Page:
Water intoxication

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Water intoxication
Classification and external resources
 
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Water intoxication
Classification and external resources

Water intoxication, also known as water poisoning, is a potentially fatal disturbance in brain functions that results when the normal balance of electrolytes in the body is pushed outside of safe limits (e.g., hyponatremia) by overhydration, i.e., over-consumption of water.

Under normal circumstances, accidentally consuming too much water is exceptionally rare. Nearly all deaths related to water intoxication in normal individuals have resulted either from water drinking contests in which individuals attempt to consume large amounts of water, or long bouts of intensive exercise during which electrolytes are not properly replenished, yet huge amounts of fluid are still consumed.[1]

Water, just like any other substance, can be considered a poison when over-consumed in a specific period of time. Water intoxication mostly occurs when water is being consumed at a high quantity without giving the body its proper nutrients it needs to be healthy.[2]

Excess of body water may also be a result of a medical condition or improper treatment; see "hyponatremia" for some examples. Water is considered the least toxic chemical compound, with a LD50 of 90 g/kg or more in rats.[3]

Contents

Physiology

At the onset of this condition, fluid outside the cells has an excessively low amount of solutes (such as sodium (hyponatremia) and other electrolytes) in comparison to that inside the cells causing the fluid to shift through (via osmosis) into the cells to balance its concentration. This causes the cells to swell. In the brain, this swelling increases intracranial pressure (ICP). It is this increase in pressure which leads to the first observable symptoms of water intoxication: headache, personality changes, changes in behavior, confusion, irritability, and drowsiness. These are sometimes followed by difficulty breathing during exertion, muscle weakness, twitching, or cramping, nausea, vomiting, thirst, and a dulled ability to perceive and interpret sensory information. As the condition persists papillary and vital signs may result including bradycardia and widened pulse pressure. The cells in the brain may swell to the point where blood flow is interrupted resulting in cerebral edema. Swollen brain cells may also apply pressure to the brain stem causing central nervous system dysfunction. Both cerebral edema and interference with the central nervous system are dangerous and could result in seizures, brain damage, coma or death.[4]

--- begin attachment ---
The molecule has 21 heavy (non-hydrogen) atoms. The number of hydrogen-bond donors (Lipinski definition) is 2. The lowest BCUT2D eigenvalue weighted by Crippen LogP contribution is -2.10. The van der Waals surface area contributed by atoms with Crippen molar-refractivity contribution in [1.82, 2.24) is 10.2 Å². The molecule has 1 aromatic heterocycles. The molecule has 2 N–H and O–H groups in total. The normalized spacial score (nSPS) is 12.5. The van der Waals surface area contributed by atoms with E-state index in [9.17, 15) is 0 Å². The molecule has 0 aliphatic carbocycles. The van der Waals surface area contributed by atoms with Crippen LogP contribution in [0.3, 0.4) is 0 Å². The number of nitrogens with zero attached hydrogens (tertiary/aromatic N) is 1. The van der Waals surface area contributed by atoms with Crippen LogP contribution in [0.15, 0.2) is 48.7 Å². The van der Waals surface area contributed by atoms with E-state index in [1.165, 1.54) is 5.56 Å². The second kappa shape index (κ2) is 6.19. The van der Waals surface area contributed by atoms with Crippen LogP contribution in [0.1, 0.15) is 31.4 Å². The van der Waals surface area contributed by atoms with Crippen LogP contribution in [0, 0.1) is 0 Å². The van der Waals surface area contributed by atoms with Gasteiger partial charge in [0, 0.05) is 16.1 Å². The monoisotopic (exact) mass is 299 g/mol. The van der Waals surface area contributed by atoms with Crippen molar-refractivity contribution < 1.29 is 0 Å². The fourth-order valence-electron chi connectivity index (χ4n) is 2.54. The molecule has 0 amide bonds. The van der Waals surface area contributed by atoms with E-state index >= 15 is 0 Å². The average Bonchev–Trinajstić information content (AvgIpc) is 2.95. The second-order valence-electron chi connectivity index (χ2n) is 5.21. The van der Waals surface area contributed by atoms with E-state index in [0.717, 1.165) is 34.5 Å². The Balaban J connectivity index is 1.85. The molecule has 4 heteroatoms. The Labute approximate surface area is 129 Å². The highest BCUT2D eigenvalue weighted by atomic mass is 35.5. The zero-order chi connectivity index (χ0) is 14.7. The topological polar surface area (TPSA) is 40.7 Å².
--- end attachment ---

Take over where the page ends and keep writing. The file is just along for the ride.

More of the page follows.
Risk factors

Low body mass (infants)

It can be very easy for children under 1 year old to absorb too much water, especially if the child is under nine months old. Because of their small body mass, it is easy to take in a large amount of water relative to body mass and total body sodium stores.[5]

Endurance sports

Marathon runners are susceptible to water intoxication if they drink too much while running. This is caused when sodium levels drop below 135 mmol/L when athletes consume large amounts of fluid. This has been noted to be the result of the encouragement of excessive fluid replacement by various guidelines. This has largely been identified in marathon runners as a dilutional hyponatremia.[6] Medical personnel at marathon events are trained to suspect water intoxication immediately when runners collapse or show signs of confusion.

Overexertion and heat stress

Any activity or situation that promotes heavy sweating can lead to water intoxication when water is consumed to replace lost fluids. Persons working in extreme heat and/or humidity for long periods must take care to drink and eat in ways that help to maintain electrolyte balance. People using drugs such as MDMA (often referred to colloquially as "Ecstasy") may overexert themselves, perspire heavily, and then drink large amounts of water to rehydrate, leading to electrolyte imbalance and water intoxication – this is compounded by MDMA use increasing the levels of antidiuretic hormone (ADH), decreasing the amount of water lost through urination.[7] Even people who are resting quietly in extreme heat or humidity may run the risk of water intoxication if they drink large amounts of water over short periods for rehydration.

Psychiatric conditions

Psychogenic polydipsia is the psychiatric condition in which patients feel compelled to drink large quantities of water, thus putting them at risk of water intoxication. This condition can be especially dangerous if the patient also exhibits other psychiatric indications (as is often the case), as the care-takers might misinterpret the hyponatremic symptoms.